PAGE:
The cons: The location is a bit strange but must be a hit with the nearby consulates


Twins Coffee Roasters had only been open for 5-6 weeks and I already had it on my list of my places to-go. Instead of celebrating Çocuk Bayramı (Children’s Holiday) on April 23 like everyone else in Turkey, Gürkan and I headed up to Gümüşsuyu to try out Twins. An easy walk from either Beşiktaş or Taksim, it’s located right next to the Asker Hastanesi on Gümüşsuyu Caddesi.

We were somewhat surprised to see the place mostly empty, but then again it was a national holiday and trying out Istanbul’s newest coffeeshop probably wasn’t on most family’s Çocuk Bayramı to-do list. We walked inside and met Yosrie who whipped up a beautiful flat white and macchiato for us. Both drinks were undeniably delicious and  I was reminded of the down-to-earth, no-frills coffee shops at home where the coffee speaks for itself. Yosrie, originally from Cape Town, was also extremely personable and didn’t mind me snapping pics and asking him questions about the cafe. 

The day was warm and sunny so we enjoyed our drinks outside. Despite the great weather, I hesitated momentarily. With  a coffee bar along the wall and a large wooden picnic-style table in the middle, the one room cafe had a great feel to it. I could definitely see myself whiling away the time here reading, blogging, or catching up with friends. Yosrie even mentioned the possibility of opening another cafe in Beşiktaş, and if so, I’d certainly become a regular.

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Twins Coffee Roasters

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Serving up a variety of espresso drinks including the ‘flat white’

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Simple furnishings & vibrant accents

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Lovely latte art from Yosrie

How to get there: From Taksim Square, take Gümüşsuyu Caddesi past the German Consulate. Turn left as you get to the Asker Hastanesi and you’ll find Twins on the left-hand side of Miralay Şefik Bey Sokak.

 

Tasting adventures at the Istanbul Culinary Institute

The place: Istanbul Culinary Institute
The offerings: mezes, main dishes, desserts, drinks
Price range: 22-28 TL for a main dish (we ordered off the February evening menu)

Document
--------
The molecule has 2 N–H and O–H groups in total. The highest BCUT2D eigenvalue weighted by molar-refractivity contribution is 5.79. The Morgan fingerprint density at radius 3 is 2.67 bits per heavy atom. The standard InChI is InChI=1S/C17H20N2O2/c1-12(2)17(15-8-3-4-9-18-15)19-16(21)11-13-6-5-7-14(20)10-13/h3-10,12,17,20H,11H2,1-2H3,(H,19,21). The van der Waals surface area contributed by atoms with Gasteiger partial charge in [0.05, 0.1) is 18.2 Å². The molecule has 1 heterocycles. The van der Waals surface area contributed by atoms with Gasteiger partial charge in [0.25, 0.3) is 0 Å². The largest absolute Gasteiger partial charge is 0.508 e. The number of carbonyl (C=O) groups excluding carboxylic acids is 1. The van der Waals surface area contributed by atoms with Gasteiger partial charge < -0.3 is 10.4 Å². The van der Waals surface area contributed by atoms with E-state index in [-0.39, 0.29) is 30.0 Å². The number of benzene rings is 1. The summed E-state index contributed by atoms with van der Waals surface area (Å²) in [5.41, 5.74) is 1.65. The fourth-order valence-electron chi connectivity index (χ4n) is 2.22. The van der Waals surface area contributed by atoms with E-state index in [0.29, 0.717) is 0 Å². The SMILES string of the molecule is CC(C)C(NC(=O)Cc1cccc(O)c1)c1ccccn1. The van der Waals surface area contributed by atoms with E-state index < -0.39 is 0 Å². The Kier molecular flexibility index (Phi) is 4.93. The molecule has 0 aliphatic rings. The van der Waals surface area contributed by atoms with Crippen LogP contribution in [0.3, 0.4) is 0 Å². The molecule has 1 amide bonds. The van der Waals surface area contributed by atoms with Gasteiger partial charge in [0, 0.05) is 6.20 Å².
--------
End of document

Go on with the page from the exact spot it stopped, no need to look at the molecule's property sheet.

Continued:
The pros: good service, nice atmosphere, great variety
The cons: A bit of a tourist destination


Although Friday was Valentine’s Day for most couples, we were celebrating Gurkan’s birthday since he had been on a business trip over his special day. I was really worried that all the restaurants would be booked and when I left work, I still hadn’t made a reservation. We were going back and forth about where to go (Gurkan mentioned Canim Cigerim, and I told him we should go somewhere a bit more special for the occasion), so I suggested that we check out the Istanbul Culinary Institute. Gurkan had called earlier and no one had picked up so I feared the worst – that they would be swamped with starstruck couples.

Luckily, they weren’t. We walked in and the host was able to find us a seat tucked away by the bar. Perhaps, not a prime spot by other people’s standards it actually turned out to be quite nice because we were able to ask for wine recommendations from the bartenders. We also had the back corner all to ourselves which saved us the misery of sitting next to the overzealous, extremely loud tables of American tourists (not resident foreigners – we learn to keep our voices down) sitting in the front of the restaurant.

Everything on the menu looked absolutely delicious. Right when we sat down, the waiter brought a selection of bread with olive oil. Gurkan couldn’t get enough of the corn bread and kept saying how great it was – coming from someone from the Black Sea that is quite a compliment! For our appetizer, we chose a meze plate with ezme (spicy side salad), hummus, beet salad, potato with dill, sarma (stuffed grape leaves), and salmon. Everything  was unbelievably tasty especially the hummus and ezme. Although old favorites, there were prepared so well and different enough that it was as if we were trying them for the first time. Honestly, I think the hummus was one of the best I’ve ever had – it was very thick and not oily at all. The sarma were of the sweet variety  and perfectly seasoned. The salmon was spot on. Each spoonful was a completely new tasting experience.